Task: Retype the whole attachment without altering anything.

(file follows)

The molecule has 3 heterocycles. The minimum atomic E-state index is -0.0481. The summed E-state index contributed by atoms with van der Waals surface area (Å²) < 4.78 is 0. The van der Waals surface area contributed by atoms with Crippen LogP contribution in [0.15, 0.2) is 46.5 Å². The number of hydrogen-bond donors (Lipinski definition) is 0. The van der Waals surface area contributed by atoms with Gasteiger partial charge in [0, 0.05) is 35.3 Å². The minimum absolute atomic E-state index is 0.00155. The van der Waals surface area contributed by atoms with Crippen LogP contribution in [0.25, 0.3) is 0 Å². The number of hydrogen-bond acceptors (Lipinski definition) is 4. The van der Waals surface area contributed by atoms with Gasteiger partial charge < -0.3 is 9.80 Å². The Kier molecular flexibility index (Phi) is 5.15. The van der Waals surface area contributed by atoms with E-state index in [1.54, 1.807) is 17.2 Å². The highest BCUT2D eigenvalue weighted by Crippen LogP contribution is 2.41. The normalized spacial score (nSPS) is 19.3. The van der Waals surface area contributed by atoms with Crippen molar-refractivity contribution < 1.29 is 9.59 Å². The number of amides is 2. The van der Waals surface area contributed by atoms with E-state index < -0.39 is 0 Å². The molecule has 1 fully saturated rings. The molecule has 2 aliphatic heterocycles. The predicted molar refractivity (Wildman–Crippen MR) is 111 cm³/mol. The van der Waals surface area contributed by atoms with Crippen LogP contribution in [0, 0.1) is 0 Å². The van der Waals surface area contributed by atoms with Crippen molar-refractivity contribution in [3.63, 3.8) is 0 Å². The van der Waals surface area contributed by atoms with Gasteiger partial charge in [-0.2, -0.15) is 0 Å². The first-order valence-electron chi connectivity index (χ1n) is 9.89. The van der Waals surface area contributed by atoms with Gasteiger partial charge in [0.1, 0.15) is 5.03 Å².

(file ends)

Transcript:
The molecule has 3 heterocycles. The minimum atomic E-state index is -0.0481. The summed E-state index contributed by atoms with van der Waals surface area (Å²) < 4.78 is 0. The van der Waals surface area contributed by atoms with Crippen LogP contribution in [0.15, 0.2) is 46.5 Å². The number of hydrogen-bond donors (Lipinski definition) is 0. The van der Waals surface area contributed by atoms with Gasteiger partial charge in [0, 0.05) is 35.3 Å². The minimum absolute atomic E-state index is 0.00155. The van der Waals surface area contributed by atoms with Crippen LogP contribution in [0.25, 0.3) is 0 Å². The number of hydrogen-bond acceptors (Lipinski definition) is 4. The van der Waals surface area contributed by atoms with Gasteiger partial charge < -0.3 is 9.80 Å². The Kier molecular flexibility index (Phi) is 5.15. The van der Waals surface area contributed by atoms with E-state index in [1.54, 1.807) is 17.2 Å². The highest BCUT2D eigenvalue weighted by Crippen LogP contribution is 2.41. The normalized spacial score (nSPS) is 19.3. The van der Waals surface area contributed by atoms with Crippen molar-refractivity contribution < 1.29 is 9.59 Å². The number of amides is 2. The van der Waals surface area contributed by atoms with E-state index < -0.39 is 0 Å². The molecule has 1 fully saturated rings. The molecule has 2 aliphatic heterocycles. The predicted molar refractivity (Wildman–Crippen MR) is 111 cm³/mol. The van der Waals surface area contributed by atoms with Crippen LogP contribution in [0, 0.1) is 0 Å². The van der Waals surface area contributed by atoms with Crippen molar-refractivity contribution in [3.63, 3.8) is 0 Å². The van der Waals surface area contributed by atoms with Gasteiger partial charge in [-0.2, -0.15) is 0 Å². The first-order valence-electron chi connectivity index (χ1n) is 9.89. The van der Waals surface area contributed by atoms with Gasteiger partial charge in [0.1, 0.15) is 5.03 Å².